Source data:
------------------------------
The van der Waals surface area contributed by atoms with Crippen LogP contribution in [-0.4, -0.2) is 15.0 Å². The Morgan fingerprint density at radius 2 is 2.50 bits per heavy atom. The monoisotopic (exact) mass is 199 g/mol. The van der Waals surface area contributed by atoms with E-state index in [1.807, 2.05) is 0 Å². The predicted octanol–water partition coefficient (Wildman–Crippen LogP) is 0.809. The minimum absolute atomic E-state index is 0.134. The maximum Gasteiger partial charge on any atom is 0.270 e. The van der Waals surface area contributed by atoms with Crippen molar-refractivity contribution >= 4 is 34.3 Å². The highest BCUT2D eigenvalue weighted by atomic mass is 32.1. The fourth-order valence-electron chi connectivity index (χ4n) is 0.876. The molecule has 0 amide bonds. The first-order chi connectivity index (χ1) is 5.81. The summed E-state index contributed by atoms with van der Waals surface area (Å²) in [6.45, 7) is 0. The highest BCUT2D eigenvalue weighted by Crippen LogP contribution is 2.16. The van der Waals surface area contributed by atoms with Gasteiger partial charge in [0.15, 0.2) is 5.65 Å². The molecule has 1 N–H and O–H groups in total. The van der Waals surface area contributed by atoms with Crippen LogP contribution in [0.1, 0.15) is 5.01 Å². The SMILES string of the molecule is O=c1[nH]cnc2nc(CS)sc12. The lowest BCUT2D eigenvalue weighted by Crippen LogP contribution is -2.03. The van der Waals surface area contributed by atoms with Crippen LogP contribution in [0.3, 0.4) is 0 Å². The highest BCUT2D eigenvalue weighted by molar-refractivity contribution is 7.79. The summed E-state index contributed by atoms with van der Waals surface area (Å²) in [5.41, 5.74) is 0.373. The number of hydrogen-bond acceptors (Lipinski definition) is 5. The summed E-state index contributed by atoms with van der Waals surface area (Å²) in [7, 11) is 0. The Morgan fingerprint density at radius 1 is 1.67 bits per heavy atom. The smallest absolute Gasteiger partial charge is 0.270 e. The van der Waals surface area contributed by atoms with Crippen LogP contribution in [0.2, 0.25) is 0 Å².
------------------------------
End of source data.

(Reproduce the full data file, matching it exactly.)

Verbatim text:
The van der Waals surface area contributed by atoms with Crippen LogP contribution in [-0.4, -0.2) is 15.0 Å². The Morgan fingerprint density at radius 2 is 2.50 bits per heavy atom. The monoisotopic (exact) mass is 199 g/mol. The van der Waals surface area contributed by atoms with E-state index in [1.807, 2.05) is 0 Å². The predicted octanol–water partition coefficient (Wildman–Crippen LogP) is 0.809. The minimum absolute atomic E-state index is 0.134. The maximum Gasteiger partial charge on any atom is 0.270 e. The van der Waals surface area contributed by atoms with Crippen molar-refractivity contribution >= 4 is 34.3 Å². The highest BCUT2D eigenvalue weighted by atomic mass is 32.1. The fourth-order valence-electron chi connectivity index (χ4n) is 0.876. The molecule has 0 amide bonds. The first-order chi connectivity index (χ1) is 5.81. The summed E-state index contributed by atoms with van der Waals surface area (Å²) in [6.45, 7) is 0. The highest BCUT2D eigenvalue weighted by Crippen LogP contribution is 2.16. The van der Waals surface area contributed by atoms with Gasteiger partial charge in [0.15, 0.2) is 5.65 Å². The molecule has 1 N–H and O–H groups in total. The van der Waals surface area contributed by atoms with Crippen LogP contribution in [0.1, 0.15) is 5.01 Å². The SMILES string of the molecule is O=c1[nH]cnc2nc(CS)sc12. The lowest BCUT2D eigenvalue weighted by Crippen LogP contribution is -2.03. The van der Waals surface area contributed by atoms with Crippen LogP contribution in [0.3, 0.4) is 0 Å². The highest BCUT2D eigenvalue weighted by molar-refractivity contribution is 7.79. The summed E-state index contributed by atoms with van der Waals surface area (Å²) in [5.41, 5.74) is 0.373. The number of hydrogen-bond acceptors (Lipinski definition) is 5. The summed E-state index contributed by atoms with van der Waals surface area (Å²) in [7, 11) is 0. The Morgan fingerprint density at radius 1 is 1.67 bits per heavy atom. The smallest absolute Gasteiger partial charge is 0.270 e. The van der Waals surface area contributed by atoms with Crippen LogP contribution in [0.2, 0.25) is 0 Å².